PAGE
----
on a run in entebbe

25 Sep
just about every morning here i go on a run while the sun is rising. we try to leave before the sunrise because, like many places where electricity isn’t the area’s strong suit, the roads are empty and life is peaceful in the dark. less boda-bodas (a type of motorbike that is the primary method of transportation) to dodge, people to run around and wave to, and occasional old cars to run off the road to avoid (there aren’t road signs/speed limits here, so things can get pretty precarious). 

about 70% of the roads we run on are red dirt roads. dirt roads with cattle, goats, sheet, roosters, turkeys and camels (yes, camels) grazing on/alongside the roads. always an adventure! i try my very best to follow the road naming nomenclature, but it’s not the easiest feat when roads don’t intersect in the neat tidy line based city planning scheme we use back home. things are a lot more natural here, things just flow. dinners take 2 hours to be served. on many occasions, i have ran past men peeing, unabashedly, in the ditch on the side of the road. things just are. 

the other morning, i walked out of my little room and was surprised by how humid it was out. and a little windy. i looked up and saw dark clouds. normally the mornings are crisp, clear, and sweet. there was definitely a storm brewing. here is a thing that i love about the weather here: weather is local. there aren’t sweeping fronts that move across the continent like they do back home. for me, i no longer have the anxiety associated with tracking a storm system moving across the country and knowing, with minute by minute precision when the storm is going to unleash it’s fury on my home. no warning bars at the bottom of the tv screen beeping loudly. the storms are local, and just occur. without all of the forewarning and anticipation severe weather experts bring, the weather becomes natural and beautiful and full of power and awe.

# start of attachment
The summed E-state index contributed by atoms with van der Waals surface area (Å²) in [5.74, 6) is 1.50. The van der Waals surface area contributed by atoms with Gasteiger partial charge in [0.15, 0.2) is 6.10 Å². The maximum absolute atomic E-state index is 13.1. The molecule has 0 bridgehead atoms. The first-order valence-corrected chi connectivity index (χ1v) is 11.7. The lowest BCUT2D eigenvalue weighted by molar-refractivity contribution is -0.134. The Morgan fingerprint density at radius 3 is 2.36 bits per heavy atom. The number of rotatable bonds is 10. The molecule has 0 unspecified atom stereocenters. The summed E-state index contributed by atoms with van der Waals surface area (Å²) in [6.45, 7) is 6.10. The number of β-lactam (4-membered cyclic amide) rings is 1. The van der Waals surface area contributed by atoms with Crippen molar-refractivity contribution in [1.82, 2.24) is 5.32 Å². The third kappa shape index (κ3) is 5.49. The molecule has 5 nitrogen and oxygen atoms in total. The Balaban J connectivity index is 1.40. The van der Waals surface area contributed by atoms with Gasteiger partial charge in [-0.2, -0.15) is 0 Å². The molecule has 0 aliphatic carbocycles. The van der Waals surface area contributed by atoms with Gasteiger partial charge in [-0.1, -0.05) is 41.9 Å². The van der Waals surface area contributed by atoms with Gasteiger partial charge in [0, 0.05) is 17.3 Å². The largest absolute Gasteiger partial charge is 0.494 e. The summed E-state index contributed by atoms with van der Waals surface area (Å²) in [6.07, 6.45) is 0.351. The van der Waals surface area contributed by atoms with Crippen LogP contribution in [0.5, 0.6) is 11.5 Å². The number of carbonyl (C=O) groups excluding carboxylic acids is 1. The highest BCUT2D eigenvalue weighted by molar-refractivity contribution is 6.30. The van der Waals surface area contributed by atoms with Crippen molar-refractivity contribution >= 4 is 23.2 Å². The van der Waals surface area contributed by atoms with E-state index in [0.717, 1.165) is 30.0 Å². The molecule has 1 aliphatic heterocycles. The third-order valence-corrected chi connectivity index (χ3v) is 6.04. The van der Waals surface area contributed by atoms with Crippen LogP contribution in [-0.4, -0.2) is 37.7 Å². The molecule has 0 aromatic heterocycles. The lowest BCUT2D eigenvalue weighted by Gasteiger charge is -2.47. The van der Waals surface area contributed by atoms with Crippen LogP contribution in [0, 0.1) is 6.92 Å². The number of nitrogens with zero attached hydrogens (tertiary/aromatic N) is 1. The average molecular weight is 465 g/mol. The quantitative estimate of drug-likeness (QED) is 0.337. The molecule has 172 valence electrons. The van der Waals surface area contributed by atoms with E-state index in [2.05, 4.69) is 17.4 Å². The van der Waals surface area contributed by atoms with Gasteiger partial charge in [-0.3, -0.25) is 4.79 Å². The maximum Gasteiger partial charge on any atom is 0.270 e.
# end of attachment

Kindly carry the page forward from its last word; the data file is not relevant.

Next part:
we began our run. the wind smelled of rain, and the wind rushing through the banana trees was loud and invigorating. as we ran down the road (path) leading to lake victoria we could see, out over the dark, choppy, endless expanse of water a huge lightning bolt flash. the thunder rumbled and white caps became noticeable on the black water as we neared the lake. it was invigorating and powerful. once we descended the hill and were right on the bank of the lake, the clouds opened on us. cold rain, in large storm related drops splashed on my face and i didn’t feel scared. 

if you’ve known me my whole life, you know how scared storms make me. i’ve spent many nights in my parent’s bedroom closet, where it was safe and quiet. actually it happened so frequently that i had a selection of thick woolen blankets pre-stacked to create a makeshift mattress. i used to blame my huge fear and storm related anxiety on being blown away inside of a tent on the outerbanks of north carolina as a child. but the more i think about it, the more i realize that my anxiety might be based on knowing a storm is coming towards me and the heightening anxiety that comes from the associated warnings. 

but here, where the storms just are, when i hear a storm growling outside, i just curl under my blanket and enjoy the sound of the rain against the tile roof. 

One Response to “on a run in entebbe”

  1. Kimberly Cale September 26, 2013 at 5:44 am #

    What a wonderful experience! So happy to share the blame for your reaction to thunder and wind storms! <3 I love you!

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